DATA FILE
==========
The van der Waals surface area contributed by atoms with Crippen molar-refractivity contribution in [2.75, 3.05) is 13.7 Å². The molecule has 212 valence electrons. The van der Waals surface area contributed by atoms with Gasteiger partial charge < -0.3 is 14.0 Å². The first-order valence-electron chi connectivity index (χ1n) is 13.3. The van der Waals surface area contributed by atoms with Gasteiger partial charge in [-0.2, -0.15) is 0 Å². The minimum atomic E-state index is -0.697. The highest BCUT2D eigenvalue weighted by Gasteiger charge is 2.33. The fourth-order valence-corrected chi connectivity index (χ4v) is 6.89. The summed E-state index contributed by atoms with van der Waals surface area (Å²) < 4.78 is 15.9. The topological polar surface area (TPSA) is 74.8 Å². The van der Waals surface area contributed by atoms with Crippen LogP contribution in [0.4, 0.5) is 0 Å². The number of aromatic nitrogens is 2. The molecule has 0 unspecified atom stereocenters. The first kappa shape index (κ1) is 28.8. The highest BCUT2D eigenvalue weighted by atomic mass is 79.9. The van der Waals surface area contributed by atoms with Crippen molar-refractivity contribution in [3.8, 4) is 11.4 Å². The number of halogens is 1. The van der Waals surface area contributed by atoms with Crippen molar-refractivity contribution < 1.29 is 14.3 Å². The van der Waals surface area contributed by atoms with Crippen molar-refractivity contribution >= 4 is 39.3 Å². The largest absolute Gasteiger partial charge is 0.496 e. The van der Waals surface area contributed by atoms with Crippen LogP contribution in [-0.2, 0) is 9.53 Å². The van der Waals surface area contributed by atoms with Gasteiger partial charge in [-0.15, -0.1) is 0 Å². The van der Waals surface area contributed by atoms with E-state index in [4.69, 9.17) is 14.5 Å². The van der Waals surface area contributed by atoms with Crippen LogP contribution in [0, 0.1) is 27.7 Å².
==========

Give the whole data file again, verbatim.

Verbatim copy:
The van der Waals surface area contributed by atoms with Crippen molar-refractivity contribution in [2.75, 3.05) is 13.7 Å². The molecule has 212 valence electrons. The van der Waals surface area contributed by atoms with Gasteiger partial charge < -0.3 is 14.0 Å². The first-order valence-electron chi connectivity index (χ1n) is 13.3. The van der Waals surface area contributed by atoms with Gasteiger partial charge in [-0.2, -0.15) is 0 Å². The minimum atomic E-state index is -0.697. The highest BCUT2D eigenvalue weighted by Gasteiger charge is 2.33. The fourth-order valence-corrected chi connectivity index (χ4v) is 6.89. The summed E-state index contributed by atoms with van der Waals surface area (Å²) < 4.78 is 15.9. The topological polar surface area (TPSA) is 74.8 Å². The van der Waals surface area contributed by atoms with Crippen LogP contribution in [0.4, 0.5) is 0 Å². The number of aromatic nitrogens is 2. The molecule has 0 unspecified atom stereocenters. The first kappa shape index (κ1) is 28.8. The highest BCUT2D eigenvalue weighted by atomic mass is 79.9. The van der Waals surface area contributed by atoms with Crippen molar-refractivity contribution in [3.8, 4) is 11.4 Å². The number of halogens is 1. The van der Waals surface area contributed by atoms with Crippen molar-refractivity contribution < 1.29 is 14.3 Å². The van der Waals surface area contributed by atoms with Crippen molar-refractivity contribution >= 4 is 39.3 Å². The largest absolute Gasteiger partial charge is 0.496 e. The van der Waals surface area contributed by atoms with Crippen LogP contribution in [-0.2, 0) is 9.53 Å². The van der Waals surface area contributed by atoms with Gasteiger partial charge in [-0.15, -0.1) is 0 Å². The van der Waals surface area contributed by atoms with E-state index in [4.69, 9.17) is 14.5 Å². The van der Waals surface area contributed by atoms with Crippen LogP contribution in [0, 0.1) is 27.7 Å².